“I want to make sure the students in the Purchase Line School District get the same opportunities as I did if not more,” said Hopkins, a Purchase Line graduate. “I feel it is our patriotic duty as citizens to serve and sacrifice for the betterment of our communities.”
A parent of two, with one school-age child in the district, Hopkins advocates for a broader offering of classes, he said. For example, he wants to see an expanded Anatomy and Physiology course offered.
“These types of courses prepare our future doctors, nurses and teachers in the health care field,” said Hopkins, a health care specialist/certified field trainer with Astellas Pharmaceuticals. “Purchase Line needs to do all we can to prepare the students for career paths that are becoming more important as our country changes.”
Other issues Hopkins said need addressed include a shrinking student body and tax base.
“We live in an era where fiscal responsibility has to play a role in the decisions that are made,” he said. “We have to place priority on what really matters and be sensitive to these facts. There are other issues that are always changing but the fact remains that the focus needs to stay on the students, with consideration given to all stakeholders: parents, taxpayers and faculty.”
If elected, he is ready to work with the board to find solutions.
“I feel if we address all the issues together, in a civil manner, analyze the facts and keep our focus on improving education and the student experience that our tomorrows are looking greater at Purchase Line,” he said.
He encouraged people to vote for him.
“People should vote for me because I came to the school board to fulfill a promise I made to my children and God,” he said. “I said as I was finishing my master’s degree while working full time that if I was granted the strength to achieve this milestone in my life that I would do something civic-minded to help young people achieve their goals. I come to every meeting with this in mind and I only align with my integrity and what is best for the school district as a whole.”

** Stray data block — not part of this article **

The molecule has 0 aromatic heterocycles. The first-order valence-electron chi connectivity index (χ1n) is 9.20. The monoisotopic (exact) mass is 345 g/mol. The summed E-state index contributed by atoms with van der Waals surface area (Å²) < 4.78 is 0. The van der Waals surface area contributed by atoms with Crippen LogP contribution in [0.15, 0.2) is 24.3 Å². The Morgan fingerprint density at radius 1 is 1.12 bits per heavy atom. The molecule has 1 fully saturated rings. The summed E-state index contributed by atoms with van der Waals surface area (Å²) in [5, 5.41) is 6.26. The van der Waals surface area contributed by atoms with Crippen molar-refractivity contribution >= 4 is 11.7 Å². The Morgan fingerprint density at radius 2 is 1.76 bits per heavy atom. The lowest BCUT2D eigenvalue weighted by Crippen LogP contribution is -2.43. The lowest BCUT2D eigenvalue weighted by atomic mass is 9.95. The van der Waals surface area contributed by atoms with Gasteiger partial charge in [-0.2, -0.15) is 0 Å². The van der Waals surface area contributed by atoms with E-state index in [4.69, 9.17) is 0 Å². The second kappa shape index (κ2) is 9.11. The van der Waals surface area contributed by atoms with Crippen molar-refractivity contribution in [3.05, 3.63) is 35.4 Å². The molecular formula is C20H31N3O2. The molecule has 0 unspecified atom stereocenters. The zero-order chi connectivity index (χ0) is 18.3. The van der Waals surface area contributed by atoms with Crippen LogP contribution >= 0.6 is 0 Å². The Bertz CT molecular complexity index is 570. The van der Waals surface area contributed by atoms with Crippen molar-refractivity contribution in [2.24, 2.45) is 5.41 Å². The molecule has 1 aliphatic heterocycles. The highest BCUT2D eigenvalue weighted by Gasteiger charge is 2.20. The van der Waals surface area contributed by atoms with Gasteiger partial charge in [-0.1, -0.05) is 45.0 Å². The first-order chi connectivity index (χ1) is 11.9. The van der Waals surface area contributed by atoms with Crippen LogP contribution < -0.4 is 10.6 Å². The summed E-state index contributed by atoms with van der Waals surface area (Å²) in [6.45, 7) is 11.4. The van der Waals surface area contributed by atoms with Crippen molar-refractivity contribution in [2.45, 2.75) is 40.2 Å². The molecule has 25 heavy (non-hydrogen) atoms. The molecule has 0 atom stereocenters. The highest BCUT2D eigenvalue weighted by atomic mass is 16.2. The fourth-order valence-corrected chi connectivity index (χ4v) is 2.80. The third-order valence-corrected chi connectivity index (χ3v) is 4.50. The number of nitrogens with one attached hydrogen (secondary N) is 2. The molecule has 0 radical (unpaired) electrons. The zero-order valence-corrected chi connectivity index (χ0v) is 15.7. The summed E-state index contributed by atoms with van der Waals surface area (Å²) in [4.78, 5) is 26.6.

DAVID R. SYSTER
Syster, of Green Township, is an incumbent who was appointed to a vacant position in June 2009, and then elected to a full term.
He decided to run again “because I feel that we need to continue to focus on what is best for our students.” As a board member, he wants “what is best for the students in the district.”
He believes in the time he has served that the board was “proactive, not reactive.”
“We have made some very hard decisions to improve the outlook of our district in the future,” he said.
With some of the current changes implemented by the board, Syster sees the district “leading the way academically and athletically.”
People should vote for him “so we can continue to make Purchase Line a place that our students can be proud of,” he said. “I have the mentality and the fortitude to make the decisions to keep our district moving in a positive direction.”
Pearce, of Green Township, has 35 years of teaching experience, 29 of which were as music director at Purchase Line.
He considers himself knowledgeable in the field of education, “whether it is in the form of educational reform, special needs within a district or the needs and concerns of today’s students.”
“To that end, I feel that I can use that knowledge to make intelligent decisions that will aid the Purchase Line district and its board of education,” he said.
A Purchase Line graduate, this is Pearce’s first attempt to participate in local politics.
For Pearce, it’s all about the students.
“Providing for the needs of the Purchase Line students is first and foremost,” he said. “Not losing sight of that as we deal with financial concerns such as pensions is an issue.”
Pearce wants to ensure that Purchase Line students are multitalented and provided a solid background, as his children were when they attended the school.
“I feel we have to provide for the possibilities of all students, present and future.”
He believes that as part of the board, working as a team with members, administration, faculty and staff, they can rely “on each others’ expertise and knowledge … in order to solve the tasks that lie ahead for education in the Purchase Line School District.”
He encouraged people to vote for him.
“I have a very high regard for education, the district and its students,” he said. “I have worked here. I know the district’s strengths and its needs from an inside advantage. I can make intelligent decisions based on that knowledge.”